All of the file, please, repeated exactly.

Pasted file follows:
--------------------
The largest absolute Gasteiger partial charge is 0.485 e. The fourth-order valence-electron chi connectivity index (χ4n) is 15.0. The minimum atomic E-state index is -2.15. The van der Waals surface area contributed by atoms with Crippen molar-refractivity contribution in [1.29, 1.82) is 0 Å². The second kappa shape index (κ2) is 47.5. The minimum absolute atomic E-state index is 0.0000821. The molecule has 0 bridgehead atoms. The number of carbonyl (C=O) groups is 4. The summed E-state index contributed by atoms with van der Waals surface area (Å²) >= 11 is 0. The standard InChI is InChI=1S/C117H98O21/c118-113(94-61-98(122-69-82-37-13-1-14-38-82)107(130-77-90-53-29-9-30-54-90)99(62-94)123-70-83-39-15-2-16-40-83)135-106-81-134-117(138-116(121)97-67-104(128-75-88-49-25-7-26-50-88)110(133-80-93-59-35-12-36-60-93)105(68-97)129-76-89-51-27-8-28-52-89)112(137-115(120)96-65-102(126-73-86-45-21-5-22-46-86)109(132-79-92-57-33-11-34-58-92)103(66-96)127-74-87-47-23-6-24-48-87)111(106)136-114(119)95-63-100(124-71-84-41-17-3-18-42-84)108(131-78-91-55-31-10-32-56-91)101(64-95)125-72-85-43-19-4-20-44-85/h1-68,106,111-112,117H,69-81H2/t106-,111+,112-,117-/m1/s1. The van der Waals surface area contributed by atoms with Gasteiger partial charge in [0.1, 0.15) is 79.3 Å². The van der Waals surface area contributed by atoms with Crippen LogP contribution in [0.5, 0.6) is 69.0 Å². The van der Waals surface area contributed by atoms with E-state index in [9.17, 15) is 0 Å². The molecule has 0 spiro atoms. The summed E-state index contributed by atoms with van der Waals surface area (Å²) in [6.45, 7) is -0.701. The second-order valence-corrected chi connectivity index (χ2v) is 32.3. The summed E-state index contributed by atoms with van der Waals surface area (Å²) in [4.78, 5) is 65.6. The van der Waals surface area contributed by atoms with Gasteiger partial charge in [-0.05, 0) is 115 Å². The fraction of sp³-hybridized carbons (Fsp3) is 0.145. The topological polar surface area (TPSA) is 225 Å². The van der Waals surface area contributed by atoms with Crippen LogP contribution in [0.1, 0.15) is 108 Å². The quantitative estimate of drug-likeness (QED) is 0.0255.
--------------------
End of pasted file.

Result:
The largest absolute Gasteiger partial charge is 0.485 e. The fourth-order valence-electron chi connectivity index (χ4n) is 15.0. The minimum atomic E-state index is -2.15. The van der Waals surface area contributed by atoms with Crippen molar-refractivity contribution in [1.29, 1.82) is 0 Å². The second kappa shape index (κ2) is 47.5. The minimum absolute atomic E-state index is 0.0000821. The molecule has 0 bridgehead atoms. The number of carbonyl (C=O) groups is 4. The summed E-state index contributed by atoms with van der Waals surface area (Å²) >= 11 is 0. The standard InChI is InChI=1S/C117H98O21/c118-113(94-61-98(122-69-82-37-13-1-14-38-82)107(130-77-90-53-29-9-30-54-90)99(62-94)123-70-83-39-15-2-16-40-83)135-106-81-134-117(138-116(121)97-67-104(128-75-88-49-25-7-26-50-88)110(133-80-93-59-35-12-36-60-93)105(68-97)129-76-89-51-27-8-28-52-89)112(137-115(120)96-65-102(126-73-86-45-21-5-22-46-86)109(132-79-92-57-33-11-34-58-92)103(66-96)127-74-87-47-23-6-24-48-87)111(106)136-114(119)95-63-100(124-71-84-41-17-3-18-42-84)108(131-78-91-55-31-10-32-56-91)101(64-95)125-72-85-43-19-4-20-44-85/h1-68,106,111-112,117H,69-81H2/t106-,111+,112-,117-/m1/s1. The van der Waals surface area contributed by atoms with Gasteiger partial charge in [0.1, 0.15) is 79.3 Å². The van der Waals surface area contributed by atoms with Crippen LogP contribution in [0.5, 0.6) is 69.0 Å². The van der Waals surface area contributed by atoms with E-state index in [9.17, 15) is 0 Å². The molecule has 0 spiro atoms. The summed E-state index contributed by atoms with van der Waals surface area (Å²) in [6.45, 7) is -0.701. The second-order valence-corrected chi connectivity index (χ2v) is 32.3. The summed E-state index contributed by atoms with van der Waals surface area (Å²) in [4.78, 5) is 65.6. The van der Waals surface area contributed by atoms with Gasteiger partial charge in [-0.05, 0) is 115 Å². The fraction of sp³-hybridized carbons (Fsp3) is 0.145. The topological polar surface area (TPSA) is 225 Å². The van der Waals surface area contributed by atoms with Crippen LogP contribution in [0.1, 0.15) is 108 Å². The quantitative estimate of drug-likeness (QED) is 0.0255.